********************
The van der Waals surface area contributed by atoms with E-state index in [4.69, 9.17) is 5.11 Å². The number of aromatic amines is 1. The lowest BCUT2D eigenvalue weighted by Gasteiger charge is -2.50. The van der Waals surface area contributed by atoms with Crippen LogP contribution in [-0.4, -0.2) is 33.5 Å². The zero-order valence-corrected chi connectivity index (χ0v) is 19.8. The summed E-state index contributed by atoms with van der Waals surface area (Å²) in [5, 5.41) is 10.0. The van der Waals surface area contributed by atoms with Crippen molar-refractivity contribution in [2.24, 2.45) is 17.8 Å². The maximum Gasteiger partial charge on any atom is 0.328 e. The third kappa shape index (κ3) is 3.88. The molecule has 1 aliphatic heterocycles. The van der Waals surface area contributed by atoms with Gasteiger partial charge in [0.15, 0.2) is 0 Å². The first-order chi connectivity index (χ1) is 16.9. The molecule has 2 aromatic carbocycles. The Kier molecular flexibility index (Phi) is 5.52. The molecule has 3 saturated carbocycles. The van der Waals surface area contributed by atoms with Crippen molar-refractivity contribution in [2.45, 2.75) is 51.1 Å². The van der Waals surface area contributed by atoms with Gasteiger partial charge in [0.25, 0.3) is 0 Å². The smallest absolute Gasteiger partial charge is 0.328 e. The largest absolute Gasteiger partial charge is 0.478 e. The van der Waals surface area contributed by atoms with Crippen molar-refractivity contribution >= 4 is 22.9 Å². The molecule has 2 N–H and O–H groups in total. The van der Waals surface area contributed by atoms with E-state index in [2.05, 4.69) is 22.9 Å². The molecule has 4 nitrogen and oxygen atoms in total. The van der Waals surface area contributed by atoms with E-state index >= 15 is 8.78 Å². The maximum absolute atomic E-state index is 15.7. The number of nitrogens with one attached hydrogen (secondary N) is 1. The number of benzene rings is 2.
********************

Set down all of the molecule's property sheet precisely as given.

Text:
The van der Waals surface area contributed by atoms with E-state index in [4.69, 9.17) is 5.11 Å². The number of aromatic amines is 1. The lowest BCUT2D eigenvalue weighted by Gasteiger charge is -2.50. The van der Waals surface area contributed by atoms with Crippen LogP contribution in [-0.4, -0.2) is 33.5 Å². The zero-order valence-corrected chi connectivity index (χ0v) is 19.8. The summed E-state index contributed by atoms with van der Waals surface area (Å²) in [5, 5.41) is 10.0. The van der Waals surface area contributed by atoms with Crippen molar-refractivity contribution in [2.24, 2.45) is 17.8 Å². The maximum Gasteiger partial charge on any atom is 0.328 e. The third kappa shape index (κ3) is 3.88. The molecule has 1 aliphatic heterocycles. The van der Waals surface area contributed by atoms with Gasteiger partial charge in [0.15, 0.2) is 0 Å². The first-order chi connectivity index (χ1) is 16.9. The molecule has 2 aromatic carbocycles. The Kier molecular flexibility index (Phi) is 5.52. The molecule has 3 saturated carbocycles. The van der Waals surface area contributed by atoms with Crippen molar-refractivity contribution in [2.45, 2.75) is 51.1 Å². The van der Waals surface area contributed by atoms with Gasteiger partial charge in [0.25, 0.3) is 0 Å². The smallest absolute Gasteiger partial charge is 0.328 e. The largest absolute Gasteiger partial charge is 0.478 e. The van der Waals surface area contributed by atoms with Crippen molar-refractivity contribution >= 4 is 22.9 Å². The molecule has 2 N–H and O–H groups in total. The van der Waals surface area contributed by atoms with E-state index in [2.05, 4.69) is 22.9 Å². The molecule has 4 nitrogen and oxygen atoms in total. The van der Waals surface area contributed by atoms with E-state index >= 15 is 8.78 Å². The maximum absolute atomic E-state index is 15.7. The number of nitrogens with one attached hydrogen (secondary N) is 1. The number of benzene rings is 2.